Ships of the class
|Name||Original name||Commissioned||USNS service||Fate|
|T2-SE-A1 (Sun Shipbuilding & Drydock, Chester, PA)|
|USS Suamico (AO-49)||Harlem Heights||10 Aug 42||1948–1974||Struck 1974; scrapped 1975|
|USS Tallulah (AO-50)||Valley Forge||5 Sept 42||1949–1975||Struck 1986, scrapped 1987|
|USS Pecos (AO-65)||Oriskany||5 Oct 42||1950–1974||Struck 1974; scrapped 1975|
|USS Cache (AO-67)||Stillwater||3 Nov 42||1948–1973||Struck 1986, scrapped 1987|
|USS Millicoma (AO-73)||Kings Mountain||5 Mar 43||1949–1976||Struck and scrapped 1987|
|USS Saranac (AO-74)||Cowpens||22 Feb 43||-||To floating power plant 1946, reclassified YFP-9 1954. Struck 1956, sold 1957 (Somerset)|
|USS Saugatuck (AO-75)||Newtown||19 Feb 43||1948–1974||Struck and scrapped 2006|
|USS Schuylkill (AO-76)||Louisburg||9 Apr 43||1949–1976||Struck 1986, scrapped 1988|
|USS Cossatot (AO-77)||Fort Necessity||20 Apr 43||1949–1974||Struck 1974, scrapped 1975|
|USS Chepachet (AO-78)||Eutaw Springs||27 Apr 43||1949–1972||Struck 1980|
|USS Cowanesque (AO-79)||Fort Duquesne||1 May 43||1950–1972||Sank off Okinawa 1972|
|T2-SE-A2 (Bechtel Marinship, Sausalito, CA)|
|USS Escambia (AO-80)||28 Oct 43||1950–1957||To Army as floating power plant 1966, scrapped 1971|
|USS Kennebago (AO-81)||4 Dec 43||1950–1959||To Army as floating power plant 1965, sold to RVN 1974|
|USS Cahaba (AO-82)||Lackawapen||14 Jan 44||1950–1958||To Army as floating power plant 1966, scrapped 1971|
|USS Mascoma (AO-83)||3 Feb 44||1950–1959||Struck and sold 1959 (Seatrain Oregon, Transchamplain), scrapped 1980|
|USS Ocklawaha (AO-84)||9 Mar 44||1949–1959||Struck 1959, scrapped 1975|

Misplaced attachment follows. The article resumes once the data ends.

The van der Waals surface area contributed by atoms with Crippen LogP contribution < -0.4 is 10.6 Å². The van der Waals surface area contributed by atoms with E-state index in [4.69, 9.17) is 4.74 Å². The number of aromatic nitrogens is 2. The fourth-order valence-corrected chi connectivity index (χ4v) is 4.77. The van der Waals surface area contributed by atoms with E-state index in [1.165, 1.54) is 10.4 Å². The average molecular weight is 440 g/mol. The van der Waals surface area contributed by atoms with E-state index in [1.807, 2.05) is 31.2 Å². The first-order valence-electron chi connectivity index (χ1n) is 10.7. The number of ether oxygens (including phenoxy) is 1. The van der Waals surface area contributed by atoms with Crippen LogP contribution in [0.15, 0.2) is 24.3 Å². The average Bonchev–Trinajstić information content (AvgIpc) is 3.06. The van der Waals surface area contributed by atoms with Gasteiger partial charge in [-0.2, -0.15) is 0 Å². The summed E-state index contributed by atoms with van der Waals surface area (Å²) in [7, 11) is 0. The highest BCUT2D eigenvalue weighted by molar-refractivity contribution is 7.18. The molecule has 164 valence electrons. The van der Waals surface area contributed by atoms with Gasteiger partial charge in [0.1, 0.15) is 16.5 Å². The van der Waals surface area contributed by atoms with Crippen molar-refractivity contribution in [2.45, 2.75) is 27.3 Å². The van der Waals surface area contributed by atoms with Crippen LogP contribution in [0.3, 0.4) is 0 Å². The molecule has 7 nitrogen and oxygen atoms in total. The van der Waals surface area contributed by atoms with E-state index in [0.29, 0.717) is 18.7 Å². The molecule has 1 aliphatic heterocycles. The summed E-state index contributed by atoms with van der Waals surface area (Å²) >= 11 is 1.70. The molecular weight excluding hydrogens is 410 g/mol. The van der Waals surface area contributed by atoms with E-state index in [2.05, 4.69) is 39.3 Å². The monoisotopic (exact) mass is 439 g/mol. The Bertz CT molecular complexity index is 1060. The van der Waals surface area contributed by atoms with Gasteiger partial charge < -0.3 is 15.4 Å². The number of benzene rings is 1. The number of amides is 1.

|USS Pamanset (AO-85)||30 Apr 44||1949–1957||Struck and sold 1957 (Seatrain Florida), to NDRF 1975, scrapped 1986|
|USS Ponaganset (AO-86)||15 May 44||-||Sank dockside at Boston 1947, wreck scrapped 1949|
|USS Sebec (AO-87)||29 Mar 44||1950–1957||To Army as floating power plant 1966, scrapped 1974|
|USS Tomahawk (AO-88)||16 Apr 44||1947–1960||Sold 1966 (Seatrain Maine), to NDRF 1973, scrapped 2008|
|USS Pasig (AO-91)||Mission San Xavier||28 Aug 44 as AW-3||-||Decommissioned 1955, struck 1960, scrapped 1975|
|USS Abatan (AO-92)||Mission San Lorenzo||29 Jan 45 as AW-4||-||Decommissioned 1947, struck 1970, SINKEX 1980|
|USS Soubarissen (AO-93)||Mission Santa Ana||5 Jan 45||1948–1958||Struck 1961, scrapped 1982|
|USS Anacostia (AO-94)||Mission Alamo||25 Feb 45||1948–1957||Struck 1957, sold 1967 (Penn Ranger, Omnium Ranger), scrapped 1978|
|USS Caney (AO-95)||Mission Los Angeles||25 Mar 45||1950–1959||To Army as floating power plant 1966, sold to RVN 1974|
|USS Tamalpais (AO-96)||Mission San Francisco||20 May 45||1948–1957||To Army as floating power plant 1966, sold to RVN 1974|
|T2-SE-A3 (Bechtel Marinship, Sausalito, CA)|
|USS Cohocton (AO-101)||25 Aug 45||1949–1958||Sold 1967 (Transoneida), scrapped 1980|
|USS Concho (AO-102)||1948–1958||Completed as USNS Mission Santa Ana (T-AO-137) Oct 1945, struck 1958|
|USS Conecuh (AO-103)||1947–1957||Completed as USNS Mission Los Angeles (T-AO-117) Oct 1945, struck 1957|
|USS Contoocook (AO-104)||1947–1957||Completed as USNS Mission San Francisco (T-AO-123) Oct 1945, sank at New Castle DE 1957|